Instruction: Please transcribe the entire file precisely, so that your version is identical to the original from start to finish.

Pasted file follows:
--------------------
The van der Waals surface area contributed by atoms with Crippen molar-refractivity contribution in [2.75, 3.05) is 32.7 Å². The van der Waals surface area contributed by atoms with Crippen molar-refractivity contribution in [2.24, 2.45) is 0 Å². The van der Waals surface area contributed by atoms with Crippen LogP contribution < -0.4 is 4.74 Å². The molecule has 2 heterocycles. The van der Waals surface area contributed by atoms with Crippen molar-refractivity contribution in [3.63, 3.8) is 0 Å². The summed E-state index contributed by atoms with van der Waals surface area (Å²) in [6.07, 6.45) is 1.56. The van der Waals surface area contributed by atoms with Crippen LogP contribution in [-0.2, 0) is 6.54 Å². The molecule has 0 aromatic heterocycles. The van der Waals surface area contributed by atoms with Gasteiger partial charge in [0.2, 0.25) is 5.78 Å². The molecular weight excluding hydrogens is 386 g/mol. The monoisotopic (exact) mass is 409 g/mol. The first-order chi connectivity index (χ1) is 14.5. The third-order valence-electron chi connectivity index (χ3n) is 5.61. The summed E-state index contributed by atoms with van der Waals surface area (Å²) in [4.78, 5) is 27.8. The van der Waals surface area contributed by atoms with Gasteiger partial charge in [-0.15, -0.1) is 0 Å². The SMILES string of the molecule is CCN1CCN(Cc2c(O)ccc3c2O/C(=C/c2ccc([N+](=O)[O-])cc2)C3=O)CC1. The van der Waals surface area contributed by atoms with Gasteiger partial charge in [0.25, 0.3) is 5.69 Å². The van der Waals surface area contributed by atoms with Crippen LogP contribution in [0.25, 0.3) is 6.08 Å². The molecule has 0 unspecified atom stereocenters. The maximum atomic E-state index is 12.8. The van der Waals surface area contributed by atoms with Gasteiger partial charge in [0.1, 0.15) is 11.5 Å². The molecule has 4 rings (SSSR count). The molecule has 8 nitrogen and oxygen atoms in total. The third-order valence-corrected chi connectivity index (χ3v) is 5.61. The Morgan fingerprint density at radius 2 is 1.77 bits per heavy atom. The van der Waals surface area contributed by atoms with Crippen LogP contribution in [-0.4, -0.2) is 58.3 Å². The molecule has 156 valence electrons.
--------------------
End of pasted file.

The van der Waals surface area contributed by atoms with Crippen molar-refractivity contribution in [2.75, 3.05) is 32.7 Å². The van der Waals surface area contributed by atoms with Crippen molar-refractivity contribution in [2.24, 2.45) is 0 Å². The van der Waals surface area contributed by atoms with Crippen LogP contribution < -0.4 is 4.74 Å². The molecule has 2 heterocycles. The van der Waals surface area contributed by atoms with Crippen molar-refractivity contribution in [3.63, 3.8) is 0 Å². The summed E-state index contributed by atoms with van der Waals surface area (Å²) in [6.07, 6.45) is 1.56. The van der Waals surface area contributed by atoms with Crippen LogP contribution in [-0.2, 0) is 6.54 Å². The molecule has 0 aromatic heterocycles. The van der Waals surface area contributed by atoms with Gasteiger partial charge in [0.2, 0.25) is 5.78 Å². The molecular weight excluding hydrogens is 386 g/mol. The monoisotopic (exact) mass is 409 g/mol. The first-order chi connectivity index (χ1) is 14.5. The third-order valence-electron chi connectivity index (χ3n) is 5.61. The summed E-state index contributed by atoms with van der Waals surface area (Å²) in [4.78, 5) is 27.8. The van der Waals surface area contributed by atoms with Gasteiger partial charge in [-0.15, -0.1) is 0 Å². The SMILES string of the molecule is CCN1CCN(Cc2c(O)ccc3c2O/C(=C/c2ccc([N+](=O)[O-])cc2)C3=O)CC1. The van der Waals surface area contributed by atoms with Gasteiger partial charge in [0.25, 0.3) is 5.69 Å². The van der Waals surface area contributed by atoms with Crippen LogP contribution in [0.25, 0.3) is 6.08 Å². The molecule has 0 unspecified atom stereocenters. The maximum atomic E-state index is 12.8. The van der Waals surface area contributed by atoms with Gasteiger partial charge in [0.1, 0.15) is 11.5 Å². The molecule has 4 rings (SSSR count). The molecule has 8 nitrogen and oxygen atoms in total. The third-order valence-corrected chi connectivity index (χ3v) is 5.61. The Morgan fingerprint density at radius 2 is 1.77 bits per heavy atom. The van der Waals surface area contributed by atoms with Crippen LogP contribution in [-0.4, -0.2) is 58.3 Å². The molecule has 156 valence electrons.